- Access to a network of support — For struggling children and adolescents, group therapy offers a ready-made support network. Sessions can be a lifeline for youth with poor access to other supportive settings. Group members learn to validate each other’s experiences and offer creative suggestions to help solve the problems of peers.
- Practice makes perfect — Group sessions provide an ideal venue to practice what they’re learning in therapy. Through role playing exercises, group members get to put strategies and skills into practice within the safety of the group before having to use them in daily life.
Child Group Therapy Activities
Group therapy can be fun as well as beneficial. Here are seven easy and effective ideas for group therapy activities you can use in your practice.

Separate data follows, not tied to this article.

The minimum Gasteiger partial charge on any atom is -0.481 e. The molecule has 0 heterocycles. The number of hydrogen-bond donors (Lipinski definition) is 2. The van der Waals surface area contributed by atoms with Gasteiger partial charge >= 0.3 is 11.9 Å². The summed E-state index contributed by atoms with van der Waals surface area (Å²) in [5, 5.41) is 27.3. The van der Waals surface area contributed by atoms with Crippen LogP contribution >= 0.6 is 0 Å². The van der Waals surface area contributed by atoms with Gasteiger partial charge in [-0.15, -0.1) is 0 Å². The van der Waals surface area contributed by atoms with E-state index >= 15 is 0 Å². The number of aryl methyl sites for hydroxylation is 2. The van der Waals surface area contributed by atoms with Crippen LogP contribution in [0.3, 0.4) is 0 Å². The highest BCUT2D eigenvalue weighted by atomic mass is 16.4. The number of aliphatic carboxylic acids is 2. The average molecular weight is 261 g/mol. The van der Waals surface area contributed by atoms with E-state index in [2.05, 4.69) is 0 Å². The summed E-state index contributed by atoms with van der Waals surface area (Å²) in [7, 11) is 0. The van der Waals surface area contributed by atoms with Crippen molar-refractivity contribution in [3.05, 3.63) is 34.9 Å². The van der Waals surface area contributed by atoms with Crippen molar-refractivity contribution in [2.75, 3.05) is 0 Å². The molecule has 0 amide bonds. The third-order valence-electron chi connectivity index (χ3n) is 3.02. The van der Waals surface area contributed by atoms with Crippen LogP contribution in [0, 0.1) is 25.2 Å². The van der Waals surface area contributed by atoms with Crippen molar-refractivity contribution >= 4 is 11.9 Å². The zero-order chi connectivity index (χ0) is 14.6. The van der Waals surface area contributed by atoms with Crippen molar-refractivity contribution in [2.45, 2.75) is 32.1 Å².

- Stand Up, Sit Down — With this activity, you make a statement that could be true or not true of each individual in the group. You instruct each group member to stand up if the statement is true of them, or stay seated if the statement is not true of them. If everyone then stands up, the group engages in a brief, five-second dance party! It’s perfect for breaking the ice, building healthy group dynamics, and learning about other individuals in the group.